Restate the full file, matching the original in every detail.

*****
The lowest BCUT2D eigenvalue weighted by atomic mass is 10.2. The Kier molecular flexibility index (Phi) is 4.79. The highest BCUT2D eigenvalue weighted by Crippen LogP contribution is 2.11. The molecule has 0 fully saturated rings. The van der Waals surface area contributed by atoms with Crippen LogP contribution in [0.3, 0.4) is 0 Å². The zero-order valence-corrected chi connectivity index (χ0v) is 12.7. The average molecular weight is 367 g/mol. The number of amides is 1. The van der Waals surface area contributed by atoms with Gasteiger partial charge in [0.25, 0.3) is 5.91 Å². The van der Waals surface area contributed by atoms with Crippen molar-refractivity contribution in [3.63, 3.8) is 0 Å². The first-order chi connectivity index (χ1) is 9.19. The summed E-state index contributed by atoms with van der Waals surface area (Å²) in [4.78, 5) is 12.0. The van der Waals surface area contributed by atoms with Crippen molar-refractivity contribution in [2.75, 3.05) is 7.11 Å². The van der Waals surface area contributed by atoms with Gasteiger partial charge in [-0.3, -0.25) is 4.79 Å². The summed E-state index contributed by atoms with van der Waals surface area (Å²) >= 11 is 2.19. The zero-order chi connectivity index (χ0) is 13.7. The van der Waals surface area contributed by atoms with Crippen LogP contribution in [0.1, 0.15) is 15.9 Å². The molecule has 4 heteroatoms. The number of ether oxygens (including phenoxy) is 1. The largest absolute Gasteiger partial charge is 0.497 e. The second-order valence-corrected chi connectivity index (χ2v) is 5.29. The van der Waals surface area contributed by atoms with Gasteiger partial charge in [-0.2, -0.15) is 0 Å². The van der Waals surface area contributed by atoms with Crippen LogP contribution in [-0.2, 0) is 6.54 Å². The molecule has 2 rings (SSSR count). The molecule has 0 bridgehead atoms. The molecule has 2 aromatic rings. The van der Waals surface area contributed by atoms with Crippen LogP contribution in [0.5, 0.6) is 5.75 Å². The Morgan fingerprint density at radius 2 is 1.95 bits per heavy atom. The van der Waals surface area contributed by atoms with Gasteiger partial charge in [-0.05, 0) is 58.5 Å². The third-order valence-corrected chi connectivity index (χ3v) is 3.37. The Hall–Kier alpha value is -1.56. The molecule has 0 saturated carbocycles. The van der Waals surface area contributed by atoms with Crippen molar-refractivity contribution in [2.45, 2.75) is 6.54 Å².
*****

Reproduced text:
The lowest BCUT2D eigenvalue weighted by atomic mass is 10.2. The Kier molecular flexibility index (Phi) is 4.79. The highest BCUT2D eigenvalue weighted by Crippen LogP contribution is 2.11. The molecule has 0 fully saturated rings. The van der Waals surface area contributed by atoms with Crippen LogP contribution in [0.3, 0.4) is 0 Å². The zero-order valence-corrected chi connectivity index (χ0v) is 12.7. The average molecular weight is 367 g/mol. The number of amides is 1. The van der Waals surface area contributed by atoms with Gasteiger partial charge in [0.25, 0.3) is 5.91 Å². The van der Waals surface area contributed by atoms with Crippen molar-refractivity contribution in [3.63, 3.8) is 0 Å². The first-order chi connectivity index (χ1) is 9.19. The summed E-state index contributed by atoms with van der Waals surface area (Å²) in [4.78, 5) is 12.0. The van der Waals surface area contributed by atoms with Crippen molar-refractivity contribution in [2.75, 3.05) is 7.11 Å². The van der Waals surface area contributed by atoms with Gasteiger partial charge in [-0.3, -0.25) is 4.79 Å². The summed E-state index contributed by atoms with van der Waals surface area (Å²) >= 11 is 2.19. The zero-order chi connectivity index (χ0) is 13.7. The van der Waals surface area contributed by atoms with Crippen LogP contribution in [0.1, 0.15) is 15.9 Å². The molecule has 4 heteroatoms. The number of ether oxygens (including phenoxy) is 1. The largest absolute Gasteiger partial charge is 0.497 e. The second-order valence-corrected chi connectivity index (χ2v) is 5.29. The van der Waals surface area contributed by atoms with Gasteiger partial charge in [-0.2, -0.15) is 0 Å². The van der Waals surface area contributed by atoms with Crippen LogP contribution in [-0.2, 0) is 6.54 Å². The molecule has 2 rings (SSSR count). The molecule has 0 bridgehead atoms. The molecule has 2 aromatic rings. The van der Waals surface area contributed by atoms with Crippen LogP contribution in [0.5, 0.6) is 5.75 Å². The Morgan fingerprint density at radius 2 is 1.95 bits per heavy atom. The van der Waals surface area contributed by atoms with Gasteiger partial charge in [-0.05, 0) is 58.5 Å². The third-order valence-corrected chi connectivity index (χ3v) is 3.37. The Hall–Kier alpha value is -1.56. The molecule has 0 saturated carbocycles. The van der Waals surface area contributed by atoms with Crippen molar-refractivity contribution in [2.45, 2.75) is 6.54 Å².